DRAWER SLIDE MOUNTING OPTIONS
When shopping for drawer slides, you can choose between five basic mounting options. The most suitable mounting option for your drawers is usually determined by the following factors:
- The space in the cabinet available for the drawer
- The weight-holding capacities
The five mounting options are as follows:
Bottom-mount drawer slides are connected to a drawer box's bottom right and bottom left sides. They're generally guided by rollers and not ball bearings. They're usually partial extension, although full extension options are available, as well.
The bottom mount features an angle flange designed to support the drawer box. It helps index the side, which makes installation quicker and easier.
Bottom-mount slides were made for use in frameless cabinets, although in the United States, they've been adapted for use with face-frame cabinets.
Side-mount slides connect horizontally to the drawer and cabinet body. They are used in a wide range of applications due to their durability and weight-bearing capacity. These slides can come with either a roller or ball bearing mechanism.
The clearance needed between the slides and the cabinet opening's sides is generally about half an inch. Generally speaking, the only disadvantage to side-mount slides is that they'll restrict your drawer's horizontal width. If you're concerned about horizontal width, consider instead undermount slides with similar features.
Center-mount slides directly mount under the center of a drawer. These slides may limit your drawer's height, and you'll have to mind your cabinet's size. One advantage of these slides is that the installation is much easier, although these slides generally cannot hold as much weight as side-mount slides.
Undermount slides attach to a cabinet's sides and connect to locking devices attached to a drawer body's underside. These slides are a good choice if you want to showcase your cabinetry's quality because you can't see the slides.
These slides are also an option to consider if you have limited horizontal space because they usually require no more than a quarter-inch of space on each side. It's also important to keep in mind that undermount slides need a half-inch clearance both above and below the drawer.
Shop Undermount Glides
Groove-mount slides are not commonly found in the United States, and when we do see them, it's often on furniture imported from Europe. These slides mount into a groove milled into the drawer box's side. They're often identified by their groove height, the most common of which are 18 and 27 millimeters.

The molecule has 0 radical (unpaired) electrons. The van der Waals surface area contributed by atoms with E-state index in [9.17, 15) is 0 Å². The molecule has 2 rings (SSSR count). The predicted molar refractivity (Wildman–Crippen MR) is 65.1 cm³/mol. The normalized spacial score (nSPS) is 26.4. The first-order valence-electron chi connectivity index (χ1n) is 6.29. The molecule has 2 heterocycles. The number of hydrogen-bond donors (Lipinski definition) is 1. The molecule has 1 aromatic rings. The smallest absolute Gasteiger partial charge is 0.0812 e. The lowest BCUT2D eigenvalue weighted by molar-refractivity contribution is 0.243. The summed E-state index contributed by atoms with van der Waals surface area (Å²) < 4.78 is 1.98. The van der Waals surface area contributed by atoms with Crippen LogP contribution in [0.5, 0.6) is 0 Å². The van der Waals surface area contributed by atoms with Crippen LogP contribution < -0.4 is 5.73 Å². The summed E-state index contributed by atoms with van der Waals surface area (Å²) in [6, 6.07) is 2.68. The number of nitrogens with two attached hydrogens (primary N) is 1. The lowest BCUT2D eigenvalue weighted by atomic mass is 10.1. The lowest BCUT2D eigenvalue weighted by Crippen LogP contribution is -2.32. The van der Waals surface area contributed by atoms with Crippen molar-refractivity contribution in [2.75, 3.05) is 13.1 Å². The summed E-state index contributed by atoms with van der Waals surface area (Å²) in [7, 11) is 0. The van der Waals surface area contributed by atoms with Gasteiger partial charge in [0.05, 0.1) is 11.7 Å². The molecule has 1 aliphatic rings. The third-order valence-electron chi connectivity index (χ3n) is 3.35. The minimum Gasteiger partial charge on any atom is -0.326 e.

The load rating of groove-mount slides are generally light, and this option is usually used only in partial extension variations.
Another essential consideration when choosing slides is the slide length and the extension. High-quality drawer slides are built to last many years, so it makes sense to figure out the configuration you're most likely to enjoy for a long time. Making the right choice now will let you have convenient drawer travel that's appropriate for your countertop and lets you access everything in the drawer.
Most people purchase slides ranging in size from 10" to 28", although much longer lengths are available.
For center-mount and side-mount slides, you'll usually want to measure the distance between the inside face of the cabinet's back and its front edge, then subtract an inch. When measuring undermount slides, just measure the length of the drawer. To function properly, the slides must be the same length as the length of the drawer.
DRAWER SLIDE SIZE
When shopping for the right drawer slides, another thing you'll want to pay attention to is the size of your drawer space in your cabinet. Although there are many options available in terms of how a drawer extends, you must get a drawer that is appropriately sized for your cabinet.
What's more — if you have a countertop or cabinet that overhangs, it's a good idea to install drawers with over-travel, which will ensure you can reach all the contents in your drawers.
The three main drawer slide types are as follows:
Three-quarter extension: If you have older drawers, you might be used to limited access to the contents inside. These slides, which let you pull out your drawer to three-quarters of its total length, are an improvement over many older wooden guide drawers found in many homes. Three-quarter extensions are an affordable option for replacing old drawer slides.
Full extension: Full extension drawer slides are a great option for most homeowners or hobbyists because they let you see and easily access all the contents in your drawers.
Over-travel: Drawers that have an over-travel feature can be opened beyond full extension, which means you can enjoy more clearance than with a full extension slide. Over-travel slides are recommended if the countertops in your kitchen overhang or your cabinets have a lip. These slides will still provide you with complete access and visibility to the contents of your cabinet.